Olivia de Havilland, who starred in The Adventures of Robin Hood, Captain Blood, Gone With the Wind, and The Heiress, celebrated her 103rd birthday on July 1, 2019.
Born in Tokyo in 1916, Olivia Mary de Havilland made her big screen debut in 1935 in drama A Midsummer Night’s Dream. Her parts soon settled into the sweet and charming love interest to actors such as Errol Flynn. She co-starred with Flynn in eight films.
In a letter written to a journalist, de Havilland wrote of Flynn, “His roguish reputation was very well deserved, as he more than candidly revealed in his remarkable autobiography, ‘My Wicked, Wicked Ways.’ However, through this very same book, we also know that he was a reflective person — sensitive, idealistic, vulnerable and questing. But I think he has been incompletely represented by the press: It vulgarized his adventures with the opposite sex and seldom, if ever, touched upon or emphasized the other facets of his life.”
Accuracy in how people are represented is clearly a priority with Olivia de Havilland. She has been actively pursuing legal action against producer Ryan Murphy and the FX Network over how she was depicted in the FX docudrama Feud: Bette and Joan. However the Supreme Court has decided to dismiss the case which effectively means the lawsuit is lost. The docudrama focused on the rivalry between Bette Davis, played by Susan Sarandon, and Joan Crawford, played by Jessica Lange, and re-created the filming of What Ever Happened to Baby Jane? in 1962.
Olivia de Havilland was upset over Feud’s casting Catherine Zeta Jones to play de Havilland commenting on the feud between the two stars. In real life, De Havilland was a confidante of Bette Davis, and she replaced Joan Crawford when she dropped out of Hush … Hush, Sweet Charlotte, in which Crawford and Davis were set to return to the big screen after Baby Jane was a hit.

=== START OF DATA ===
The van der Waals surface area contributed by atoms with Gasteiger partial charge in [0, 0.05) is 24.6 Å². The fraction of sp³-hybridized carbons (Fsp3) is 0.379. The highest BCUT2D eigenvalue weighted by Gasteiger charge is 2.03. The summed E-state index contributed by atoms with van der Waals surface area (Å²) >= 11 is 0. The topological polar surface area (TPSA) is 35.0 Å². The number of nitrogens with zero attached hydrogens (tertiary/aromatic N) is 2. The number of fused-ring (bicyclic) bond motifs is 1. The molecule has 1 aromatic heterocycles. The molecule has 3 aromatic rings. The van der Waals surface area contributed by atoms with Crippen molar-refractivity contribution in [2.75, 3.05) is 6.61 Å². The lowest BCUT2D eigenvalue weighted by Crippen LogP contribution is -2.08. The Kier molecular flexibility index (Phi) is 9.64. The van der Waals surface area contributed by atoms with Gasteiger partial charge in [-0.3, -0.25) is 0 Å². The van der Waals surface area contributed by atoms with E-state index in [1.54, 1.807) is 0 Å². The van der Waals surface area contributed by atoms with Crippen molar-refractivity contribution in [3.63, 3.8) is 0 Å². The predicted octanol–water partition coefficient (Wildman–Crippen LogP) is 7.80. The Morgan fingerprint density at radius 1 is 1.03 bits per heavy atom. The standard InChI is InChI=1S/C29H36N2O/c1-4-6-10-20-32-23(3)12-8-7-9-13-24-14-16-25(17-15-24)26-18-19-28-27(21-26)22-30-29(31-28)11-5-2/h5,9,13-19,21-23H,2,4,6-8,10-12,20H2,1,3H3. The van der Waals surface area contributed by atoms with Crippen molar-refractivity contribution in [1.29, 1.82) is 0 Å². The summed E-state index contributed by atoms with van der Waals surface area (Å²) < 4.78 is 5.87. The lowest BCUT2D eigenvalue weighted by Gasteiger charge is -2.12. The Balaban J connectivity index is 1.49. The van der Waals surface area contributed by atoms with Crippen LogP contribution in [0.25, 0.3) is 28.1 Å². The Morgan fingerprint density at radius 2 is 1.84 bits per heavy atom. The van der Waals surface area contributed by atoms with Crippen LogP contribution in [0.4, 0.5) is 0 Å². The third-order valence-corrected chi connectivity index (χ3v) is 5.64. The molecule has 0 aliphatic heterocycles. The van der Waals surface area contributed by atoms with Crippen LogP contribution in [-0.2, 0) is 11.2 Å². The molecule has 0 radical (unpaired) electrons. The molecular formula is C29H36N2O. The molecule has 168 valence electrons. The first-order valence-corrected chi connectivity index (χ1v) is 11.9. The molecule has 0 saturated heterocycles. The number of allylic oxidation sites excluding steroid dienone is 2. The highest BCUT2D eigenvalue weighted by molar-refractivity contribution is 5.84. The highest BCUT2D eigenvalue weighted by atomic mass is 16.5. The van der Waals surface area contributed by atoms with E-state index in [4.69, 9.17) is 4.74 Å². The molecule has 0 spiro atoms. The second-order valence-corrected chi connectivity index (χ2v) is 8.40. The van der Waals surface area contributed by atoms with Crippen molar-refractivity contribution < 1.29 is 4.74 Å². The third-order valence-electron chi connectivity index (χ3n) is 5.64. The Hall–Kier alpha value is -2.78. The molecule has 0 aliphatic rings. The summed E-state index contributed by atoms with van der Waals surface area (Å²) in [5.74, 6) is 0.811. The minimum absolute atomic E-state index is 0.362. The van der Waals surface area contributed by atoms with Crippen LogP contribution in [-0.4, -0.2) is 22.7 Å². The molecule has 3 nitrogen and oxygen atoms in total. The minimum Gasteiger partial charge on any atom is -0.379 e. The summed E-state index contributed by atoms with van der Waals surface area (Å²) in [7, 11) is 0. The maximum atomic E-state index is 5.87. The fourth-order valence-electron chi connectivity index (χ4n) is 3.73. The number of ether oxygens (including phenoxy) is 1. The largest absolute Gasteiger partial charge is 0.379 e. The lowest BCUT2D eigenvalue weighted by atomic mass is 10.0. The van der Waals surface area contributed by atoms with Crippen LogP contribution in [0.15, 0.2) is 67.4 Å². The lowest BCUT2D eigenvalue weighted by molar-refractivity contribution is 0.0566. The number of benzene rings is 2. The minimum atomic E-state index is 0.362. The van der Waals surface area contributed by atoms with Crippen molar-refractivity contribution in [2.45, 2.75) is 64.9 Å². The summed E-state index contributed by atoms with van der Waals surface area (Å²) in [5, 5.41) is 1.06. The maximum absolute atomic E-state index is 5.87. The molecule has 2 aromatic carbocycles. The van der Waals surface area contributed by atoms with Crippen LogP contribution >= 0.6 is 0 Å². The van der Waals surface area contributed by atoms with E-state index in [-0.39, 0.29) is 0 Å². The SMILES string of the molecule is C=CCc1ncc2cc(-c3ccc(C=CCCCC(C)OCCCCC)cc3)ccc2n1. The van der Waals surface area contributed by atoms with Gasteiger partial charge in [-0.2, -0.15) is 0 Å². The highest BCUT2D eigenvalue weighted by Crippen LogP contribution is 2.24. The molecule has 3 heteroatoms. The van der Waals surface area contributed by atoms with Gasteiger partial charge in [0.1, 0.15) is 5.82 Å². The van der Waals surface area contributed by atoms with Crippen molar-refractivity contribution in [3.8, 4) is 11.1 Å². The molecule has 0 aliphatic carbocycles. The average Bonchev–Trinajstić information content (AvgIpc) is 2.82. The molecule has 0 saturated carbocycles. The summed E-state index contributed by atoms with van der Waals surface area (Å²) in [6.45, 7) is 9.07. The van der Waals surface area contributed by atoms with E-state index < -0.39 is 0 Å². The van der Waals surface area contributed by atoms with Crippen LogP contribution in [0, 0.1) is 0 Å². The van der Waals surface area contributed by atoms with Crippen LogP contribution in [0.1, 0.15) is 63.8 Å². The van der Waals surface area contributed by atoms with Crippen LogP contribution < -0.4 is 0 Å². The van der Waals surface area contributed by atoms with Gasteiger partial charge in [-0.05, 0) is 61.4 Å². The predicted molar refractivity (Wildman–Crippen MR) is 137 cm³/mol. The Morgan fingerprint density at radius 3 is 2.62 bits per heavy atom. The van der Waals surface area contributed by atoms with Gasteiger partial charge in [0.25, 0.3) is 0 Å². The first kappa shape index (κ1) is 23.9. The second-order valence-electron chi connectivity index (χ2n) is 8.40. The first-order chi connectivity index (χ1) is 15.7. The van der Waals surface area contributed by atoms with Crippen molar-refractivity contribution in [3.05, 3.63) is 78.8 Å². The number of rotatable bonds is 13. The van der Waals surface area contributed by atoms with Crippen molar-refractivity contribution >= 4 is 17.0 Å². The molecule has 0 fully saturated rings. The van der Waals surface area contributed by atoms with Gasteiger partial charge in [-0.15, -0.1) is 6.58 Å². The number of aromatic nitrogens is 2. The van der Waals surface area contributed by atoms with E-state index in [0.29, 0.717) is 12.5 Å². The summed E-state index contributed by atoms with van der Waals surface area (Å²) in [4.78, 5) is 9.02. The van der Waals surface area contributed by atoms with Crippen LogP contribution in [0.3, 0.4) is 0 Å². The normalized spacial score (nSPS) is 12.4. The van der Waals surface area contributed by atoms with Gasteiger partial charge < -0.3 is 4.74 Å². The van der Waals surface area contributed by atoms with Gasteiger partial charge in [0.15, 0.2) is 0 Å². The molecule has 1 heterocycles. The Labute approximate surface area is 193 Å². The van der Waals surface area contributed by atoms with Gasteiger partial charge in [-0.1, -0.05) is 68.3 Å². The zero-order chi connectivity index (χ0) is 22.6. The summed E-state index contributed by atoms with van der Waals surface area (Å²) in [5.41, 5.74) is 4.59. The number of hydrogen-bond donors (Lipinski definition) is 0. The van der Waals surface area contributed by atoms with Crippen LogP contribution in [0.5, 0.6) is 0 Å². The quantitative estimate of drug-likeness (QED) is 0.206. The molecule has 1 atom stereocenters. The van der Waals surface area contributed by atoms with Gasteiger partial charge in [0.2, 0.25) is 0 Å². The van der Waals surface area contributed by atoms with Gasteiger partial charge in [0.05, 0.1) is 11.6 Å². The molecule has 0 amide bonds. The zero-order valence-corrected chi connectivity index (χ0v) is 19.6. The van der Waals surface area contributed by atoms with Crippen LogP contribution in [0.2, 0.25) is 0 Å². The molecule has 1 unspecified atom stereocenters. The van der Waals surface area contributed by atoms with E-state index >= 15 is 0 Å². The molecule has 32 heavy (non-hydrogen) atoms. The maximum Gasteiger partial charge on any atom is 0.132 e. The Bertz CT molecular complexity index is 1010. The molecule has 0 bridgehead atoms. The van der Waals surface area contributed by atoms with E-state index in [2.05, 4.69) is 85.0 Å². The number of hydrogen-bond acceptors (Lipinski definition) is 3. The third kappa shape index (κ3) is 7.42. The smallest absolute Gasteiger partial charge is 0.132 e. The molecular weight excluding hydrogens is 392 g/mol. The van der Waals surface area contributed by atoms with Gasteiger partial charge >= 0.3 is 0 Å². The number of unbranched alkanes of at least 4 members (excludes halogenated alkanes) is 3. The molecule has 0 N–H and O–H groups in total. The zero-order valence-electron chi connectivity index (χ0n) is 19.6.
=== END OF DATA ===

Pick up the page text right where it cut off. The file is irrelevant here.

De Havilland has outlived many of her famous co-stars for decades. She played the selfless, loving Melanie in Gone With the Wind. Leslie Howard, her on-screen husband, was the first of the film’s stars to die, taken in a plane crash not long after, in 1943. Clark Gable died 57 years ago of a heart attack, while Selznick died 52 years ago. Vivien Leigh passed away in 1967.
Forbes said, “Oscar came calling for Olivia de Havilland for the first time in 1947 for drama To Each His Own. De Havilland’s performance in 1948 drama The Snake Pit was praised as one of the first films to attempt a realistic portrayal of mental illness. And, in 1950, came her second golden statue for drama The Heiress. But de Havilland turned down the role of Blanche DuBois in A Streetcar Named Desire (which went to her Gone With the Wind co-star Vivien Leigh) because she wanted to spend time with her young son.”
Check out some of her most memorable work here:
De Havilland’s career spanned 53 years, from 1935 to 1988. She received a star on the Hollywood Walk of Fame in 1960. She was given an honorary doctorate from the University of Hertfordshire in England. “And, while her relationship with younger sister Joan Fontaine remained strained until Fontaine’s death at age 96 in 2013, they are the only siblings in history to be be awarded with an Oscar in a lead acting category,” Forbes said.
De Havilland and Fontaine did not speak to each other for 38 years. “You can divorce your sister as well as your husbands,” Joan Fontaine told People. “I don’t see her at all and I don’t intend to.”
Two weeks before her 101st birthday, the Gone With The Wind actress was given a damehood for services to drama. It made her the oldest woman ever to receive the honor. In a statement, she called it “the most gratifying of birthday presents.”